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Getting On-Board the New Mobility Paradigm: Joining the Shared Mobility Movement

May 29, 2018
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bicycle rider and a bus

Talking about change in the public transit industry is like shooting fish in a barrel – so much is happening it’s almost unfair. There are new safety regulations (SGR, PTC, Hours of Service, to name a few), multiple discussions and pilot programs with autonomous vehicles, funding initiatives, new ideas on fare payment (Be-In/Be-Out), or even some agencies throughout the world playing with the idea of free transit. But, with all that is happening, what is the biggest change agencies and the transit space should keep top-of-mind?

Perhaps the biggest change circling the public transit community is the definition of mobility. In the old definition, modes of transportation (walking, biking, public transit, personal vehicles) were mutually exclusive from each other. Now, the industry has realized this structure doesn’t work. Mobility should be inclusive – an amalgamation of the transportation spectrum – and focus on the individual’s ability to get to their destination easily.

As a public transit technology company, we see this as an important change to better public transit and the industry’s ability to move people. To get the best value from this change, there needs to be a coordinated effort to tackle the challenges of mobility. Luckily, the Shared Mobility Principles for Livable Cities were created (initiated by Robin Chase). There are 10 principles outlining how we can fully adopt the new definition of transit mobility.

All of the 10 principles are important. That said, because our focus is on public transit and technology, here are the three principles we think are the most important to the development of that community.

Prioritize People Over Vehicles

The old American Dream supported the suburbia lifestyle – get married, buy a car, have some kids, and move to the suburbs. City life was not seen as the ideal of that dream. Everyone wanted the big house with the big backyard and a white picket fence. Even though people wanted to live away from the city, most people still worked in major centers, causing everyone to drive – giving way to the birth of the single occupant vehicle. It’s not unrealistic to argue that it is this dream that paved the way for more roads and more parking lots. The unbridled need to get away from city-living, prioritized roadways and suburban areas over a densely populated urban area. Since then, attitudes towards urban life have changed. Many people now want to live, work, and play in the same place. With increased urbanization and fewer people choosing to own their vehicles or even get a driver’s license, how we think about mobility in urban spaces needs to change.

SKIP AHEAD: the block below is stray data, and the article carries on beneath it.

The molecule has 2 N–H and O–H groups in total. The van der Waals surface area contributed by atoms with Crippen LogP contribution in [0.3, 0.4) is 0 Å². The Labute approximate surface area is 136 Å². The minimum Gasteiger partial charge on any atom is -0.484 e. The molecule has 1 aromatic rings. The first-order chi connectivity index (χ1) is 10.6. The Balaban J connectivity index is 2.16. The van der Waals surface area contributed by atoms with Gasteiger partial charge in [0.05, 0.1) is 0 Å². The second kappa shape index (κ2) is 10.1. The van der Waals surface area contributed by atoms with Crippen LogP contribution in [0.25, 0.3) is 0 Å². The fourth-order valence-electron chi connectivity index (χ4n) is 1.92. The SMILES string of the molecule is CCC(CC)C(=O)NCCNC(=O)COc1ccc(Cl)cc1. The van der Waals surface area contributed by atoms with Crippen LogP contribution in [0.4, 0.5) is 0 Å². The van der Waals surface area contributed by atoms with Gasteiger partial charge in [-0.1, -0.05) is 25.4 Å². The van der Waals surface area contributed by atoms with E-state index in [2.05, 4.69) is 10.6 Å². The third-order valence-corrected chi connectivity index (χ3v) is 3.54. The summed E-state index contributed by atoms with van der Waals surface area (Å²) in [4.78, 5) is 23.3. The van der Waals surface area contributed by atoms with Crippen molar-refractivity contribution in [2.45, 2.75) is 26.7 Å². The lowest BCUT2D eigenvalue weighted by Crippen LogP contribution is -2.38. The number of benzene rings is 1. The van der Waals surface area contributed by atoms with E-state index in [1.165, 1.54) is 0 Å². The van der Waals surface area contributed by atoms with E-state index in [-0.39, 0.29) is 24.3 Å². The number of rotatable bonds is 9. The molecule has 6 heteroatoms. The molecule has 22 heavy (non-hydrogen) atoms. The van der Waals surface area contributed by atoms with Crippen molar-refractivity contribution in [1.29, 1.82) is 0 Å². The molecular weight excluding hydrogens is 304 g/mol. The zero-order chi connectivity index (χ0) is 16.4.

In this new approach, it’s about people transportation. From a public transit perspective, this means working with TNCs, Bike Share, Car Share or any other transportation service to make sure people can get from point A to B in the most efficient and convenient way possible. Even Uber has shifted from trying to monopolize the ridesharing business, to killing the personal car. The focus is now on the needs of the individual on a per use basis. What type of vehicle or mode of transportation do you need to meet a friend for coffee, get groceries, or go to your local butcher shop?